As stated in this article

JavaScript values are allocated when things (objects, strings, etc.) are created and "automatically" freed when they are not used anymore.

I recently took a heap snapshot of my browser after clicking trough the browser version of 1password.
To my surprise the passwords of every opened item were clearly readable in that snapshot.

I did not investigate a lot further in how it actually stores this data but I assume they use a separate object for every item and retrieve the cleartext password on the first time it's opened and leave it at that.

I'd like to know if there is a way to prevent this kind of behaviour (in my own apps) by handling data in a different way.
What if I were to only store/show the cleartext data in one and the same object that is overwritten with the new data when opening another item?

Screenshot of the 1password application
After opening both 'test' and 'test2' the passwords of both would be readable in the heapdump

  • 1
    Which browser? Firefox (Gecko) uses PresArena for allocation and Chrome (Blink) uses PartitionAlloc.
    – forest
    Jun 12, 2018 at 12:35
  • This was in Vivaldi, a browser based on chromium/chrome
    – HTDutchy
    Jun 12, 2018 at 12:37
  • Browser memory handling is very complex. To do what you want (if you mean wiping memory objects after they are freed) would likely require some heavy patches to the source code touching everything from object allocation to garbage collection and more. I doubt there's a config option for it.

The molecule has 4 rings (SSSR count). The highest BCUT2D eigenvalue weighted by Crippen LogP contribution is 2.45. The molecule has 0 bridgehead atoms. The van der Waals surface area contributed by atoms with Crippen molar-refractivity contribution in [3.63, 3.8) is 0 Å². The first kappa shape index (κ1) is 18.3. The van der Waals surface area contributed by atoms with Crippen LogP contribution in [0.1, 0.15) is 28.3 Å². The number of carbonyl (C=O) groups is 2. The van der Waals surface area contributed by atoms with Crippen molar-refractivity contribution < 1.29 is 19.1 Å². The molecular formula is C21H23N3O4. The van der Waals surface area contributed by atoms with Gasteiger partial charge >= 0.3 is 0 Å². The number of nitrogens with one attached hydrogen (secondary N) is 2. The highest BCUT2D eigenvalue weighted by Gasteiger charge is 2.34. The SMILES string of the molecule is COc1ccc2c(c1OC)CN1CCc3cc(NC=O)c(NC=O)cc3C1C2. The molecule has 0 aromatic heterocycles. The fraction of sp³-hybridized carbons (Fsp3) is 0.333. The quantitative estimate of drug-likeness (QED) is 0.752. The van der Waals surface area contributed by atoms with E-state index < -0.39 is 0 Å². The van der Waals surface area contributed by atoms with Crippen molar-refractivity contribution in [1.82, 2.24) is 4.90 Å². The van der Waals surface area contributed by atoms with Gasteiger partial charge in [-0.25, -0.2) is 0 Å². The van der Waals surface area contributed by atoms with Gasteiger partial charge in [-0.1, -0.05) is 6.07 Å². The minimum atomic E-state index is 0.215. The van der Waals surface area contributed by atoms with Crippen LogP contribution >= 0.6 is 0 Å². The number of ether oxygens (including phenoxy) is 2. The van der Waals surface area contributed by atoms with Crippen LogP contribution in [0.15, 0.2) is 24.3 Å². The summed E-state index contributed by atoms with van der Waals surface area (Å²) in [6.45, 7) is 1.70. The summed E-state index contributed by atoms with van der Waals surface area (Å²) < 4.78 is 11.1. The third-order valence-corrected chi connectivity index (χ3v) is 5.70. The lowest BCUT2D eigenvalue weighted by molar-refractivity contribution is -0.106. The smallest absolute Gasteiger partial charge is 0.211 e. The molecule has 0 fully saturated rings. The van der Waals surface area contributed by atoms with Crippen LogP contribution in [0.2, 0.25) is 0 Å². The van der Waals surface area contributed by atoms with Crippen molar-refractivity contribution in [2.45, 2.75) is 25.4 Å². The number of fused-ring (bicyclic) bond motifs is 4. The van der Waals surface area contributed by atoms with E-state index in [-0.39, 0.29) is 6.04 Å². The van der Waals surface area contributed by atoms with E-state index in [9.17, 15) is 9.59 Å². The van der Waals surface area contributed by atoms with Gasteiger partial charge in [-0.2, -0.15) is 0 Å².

– forest
    Jun 12, 2018 at 12:38

1 Answer 1


This should be a comment, but its a bit long.

"automatically" freed when they are not used anymore

Freed does not mean removed from memory, only that the data is eligible for garbage collection. They are inaccessible from Javascript but will likely persist in memory for some time.

the passwords of every opened item were clearly readable

What do you mean by "opened item" - if its a site you are were accesing around the time of the snapshot (bearing in mind that HTTP is stateless) this rather implies the data was in use.

I'd like to know if there is a way to prevent this behaviour

Do you intend writing your own password manager? Are you asking if 1password can be reconfigured to behave differently?

  • For every opened item: as you click an item it is opened in a html element, it is a single page js app if that helps my explanation. As for your second question, this would apply to (the theory of) writing my own in javascript.
    – HTDutchy
    Jun 12, 2018 at 12:58
  • Given your description, the code is not just javascript. Given that you've based your question around a growing number of wrong guesses/assumptions, perhaps this isn't the time/place for such a launchpad?
    – symcbean
    Jun 12, 2018 at 13:06

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